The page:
Joinup has a couple of articles linked below which describe positive and negative forces affecting adoption of FLOSS in four European countries: UK, France, Spain and Germany. A major driver is cost, “There are administrations that are saving 65 percent on maintenance and software development. Furthermore, every euro we invest in the software community returns three euros to the local IT sector.”. Major hindrances are inertia, having the right people in the right places at the right time, and matching the scale of governments to the small size of FLOSS project organizations. The IT of European governments is adjusting quickly in the face of huge outlays being wasted on non-Free software and friction between closed and open standards. The solution to most problems seems to be to have government actually contribute to FLOSS projects rather than merely to use FLOSS products.
We’ve been here a while – search
- 2015 - Year of the GNU/Linux Desktop
- market share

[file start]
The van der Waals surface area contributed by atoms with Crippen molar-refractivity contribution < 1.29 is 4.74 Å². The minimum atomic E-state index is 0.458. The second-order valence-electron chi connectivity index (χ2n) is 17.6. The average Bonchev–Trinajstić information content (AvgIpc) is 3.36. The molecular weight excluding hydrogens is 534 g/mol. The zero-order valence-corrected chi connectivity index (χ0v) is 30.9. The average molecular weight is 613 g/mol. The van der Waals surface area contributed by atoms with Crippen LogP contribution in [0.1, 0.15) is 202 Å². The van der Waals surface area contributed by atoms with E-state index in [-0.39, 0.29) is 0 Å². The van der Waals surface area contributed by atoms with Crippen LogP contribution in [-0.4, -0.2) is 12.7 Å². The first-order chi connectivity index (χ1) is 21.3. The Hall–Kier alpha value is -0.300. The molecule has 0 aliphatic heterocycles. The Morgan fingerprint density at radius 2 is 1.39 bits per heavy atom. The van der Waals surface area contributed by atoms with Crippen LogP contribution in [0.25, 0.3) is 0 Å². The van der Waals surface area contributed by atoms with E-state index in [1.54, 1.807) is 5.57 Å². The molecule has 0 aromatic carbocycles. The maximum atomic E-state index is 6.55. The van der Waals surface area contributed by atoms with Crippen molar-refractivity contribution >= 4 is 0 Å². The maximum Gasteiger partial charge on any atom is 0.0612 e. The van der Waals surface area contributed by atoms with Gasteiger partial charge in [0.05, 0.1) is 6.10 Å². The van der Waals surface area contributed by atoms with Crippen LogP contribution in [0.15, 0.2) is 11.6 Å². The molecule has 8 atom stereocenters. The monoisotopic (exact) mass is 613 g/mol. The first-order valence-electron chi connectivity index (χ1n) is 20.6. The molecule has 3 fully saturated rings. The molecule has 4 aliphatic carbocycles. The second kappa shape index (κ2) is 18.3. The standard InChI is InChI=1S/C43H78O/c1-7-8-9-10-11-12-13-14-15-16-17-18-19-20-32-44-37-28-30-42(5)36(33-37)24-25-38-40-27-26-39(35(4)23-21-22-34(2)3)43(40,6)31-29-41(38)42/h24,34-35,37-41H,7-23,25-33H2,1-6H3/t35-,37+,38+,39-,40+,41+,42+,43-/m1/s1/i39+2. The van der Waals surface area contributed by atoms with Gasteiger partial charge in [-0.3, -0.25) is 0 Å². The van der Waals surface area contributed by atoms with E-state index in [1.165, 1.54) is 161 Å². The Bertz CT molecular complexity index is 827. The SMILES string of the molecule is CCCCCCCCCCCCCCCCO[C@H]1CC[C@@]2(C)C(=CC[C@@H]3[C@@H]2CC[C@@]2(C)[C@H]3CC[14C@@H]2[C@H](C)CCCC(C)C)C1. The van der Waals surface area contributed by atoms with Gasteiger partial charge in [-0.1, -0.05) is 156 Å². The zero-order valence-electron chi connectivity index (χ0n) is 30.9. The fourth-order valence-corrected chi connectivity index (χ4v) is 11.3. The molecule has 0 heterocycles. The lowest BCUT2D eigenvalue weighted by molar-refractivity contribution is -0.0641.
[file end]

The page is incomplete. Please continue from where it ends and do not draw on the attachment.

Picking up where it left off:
- renewable energy
- small cheap computers
- smart phone
- Solo EV
- that other OS
- thin client
- thin clients
My MissionMy observations and opinions about IT are based on 40 years of use in science and technology and lately, in education. I like IT that is fast, cost-effective and reliable. My first use of GNU/Linux in 2001 was so remarkably better than what I had been using, I feel it is important work to share GNU/Linux with the world. Now that I'm retired I still use GNU/Linux on every computer in my home except the smartphones which run Android/Linux.
Lately, I've been giving lots of thought to the world I inherited and which I will leave to my descendants. I'm planting grass, trees, flowers and vegetables in my large lot and I've ordered a Solo EV. I plan to charge my Solo by means of a tracking solar array. Life is good if you have a purpose. I do.